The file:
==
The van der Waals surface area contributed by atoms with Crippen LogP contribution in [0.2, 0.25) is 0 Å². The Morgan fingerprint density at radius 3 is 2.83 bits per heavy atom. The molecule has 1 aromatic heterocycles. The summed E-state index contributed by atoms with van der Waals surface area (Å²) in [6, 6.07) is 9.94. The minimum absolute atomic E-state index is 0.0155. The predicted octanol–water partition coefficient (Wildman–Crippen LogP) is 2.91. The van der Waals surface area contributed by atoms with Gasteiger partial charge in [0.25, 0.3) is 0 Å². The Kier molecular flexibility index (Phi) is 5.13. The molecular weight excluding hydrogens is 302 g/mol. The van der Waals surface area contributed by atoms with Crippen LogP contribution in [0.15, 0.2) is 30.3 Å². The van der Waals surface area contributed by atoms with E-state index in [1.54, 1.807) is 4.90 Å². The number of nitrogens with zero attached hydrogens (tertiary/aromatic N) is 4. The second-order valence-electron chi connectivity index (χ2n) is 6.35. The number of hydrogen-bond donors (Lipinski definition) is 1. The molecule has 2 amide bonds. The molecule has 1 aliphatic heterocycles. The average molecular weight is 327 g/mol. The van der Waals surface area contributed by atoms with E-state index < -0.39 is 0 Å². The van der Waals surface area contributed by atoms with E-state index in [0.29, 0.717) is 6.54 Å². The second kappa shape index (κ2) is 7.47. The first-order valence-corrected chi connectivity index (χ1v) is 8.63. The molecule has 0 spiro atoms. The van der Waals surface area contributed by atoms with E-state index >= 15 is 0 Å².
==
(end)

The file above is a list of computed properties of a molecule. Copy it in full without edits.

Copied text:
The van der Waals surface area contributed by atoms with Crippen LogP contribution in [0.2, 0.25) is 0 Å². The Morgan fingerprint density at radius 3 is 2.83 bits per heavy atom. The molecule has 1 aromatic heterocycles. The summed E-state index contributed by atoms with van der Waals surface area (Å²) in [6, 6.07) is 9.94. The minimum absolute atomic E-state index is 0.0155. The predicted octanol–water partition coefficient (Wildman–Crippen LogP) is 2.91. The van der Waals surface area contributed by atoms with Gasteiger partial charge in [0.25, 0.3) is 0 Å². The Kier molecular flexibility index (Phi) is 5.13. The molecular weight excluding hydrogens is 302 g/mol. The van der Waals surface area contributed by atoms with Crippen LogP contribution in [0.15, 0.2) is 30.3 Å². The van der Waals surface area contributed by atoms with E-state index in [1.54, 1.807) is 4.90 Å². The number of nitrogens with zero attached hydrogens (tertiary/aromatic N) is 4. The second-order valence-electron chi connectivity index (χ2n) is 6.35. The number of hydrogen-bond donors (Lipinski definition) is 1. The molecule has 2 amide bonds. The molecule has 1 aliphatic heterocycles. The average molecular weight is 327 g/mol. The van der Waals surface area contributed by atoms with E-state index < -0.39 is 0 Å². The van der Waals surface area contributed by atoms with E-state index in [0.29, 0.717) is 6.54 Å². The second kappa shape index (κ2) is 7.47. The first-order valence-corrected chi connectivity index (χ1v) is 8.63. The molecule has 0 spiro atoms. The van der Waals surface area contributed by atoms with E-state index >= 15 is 0 Å².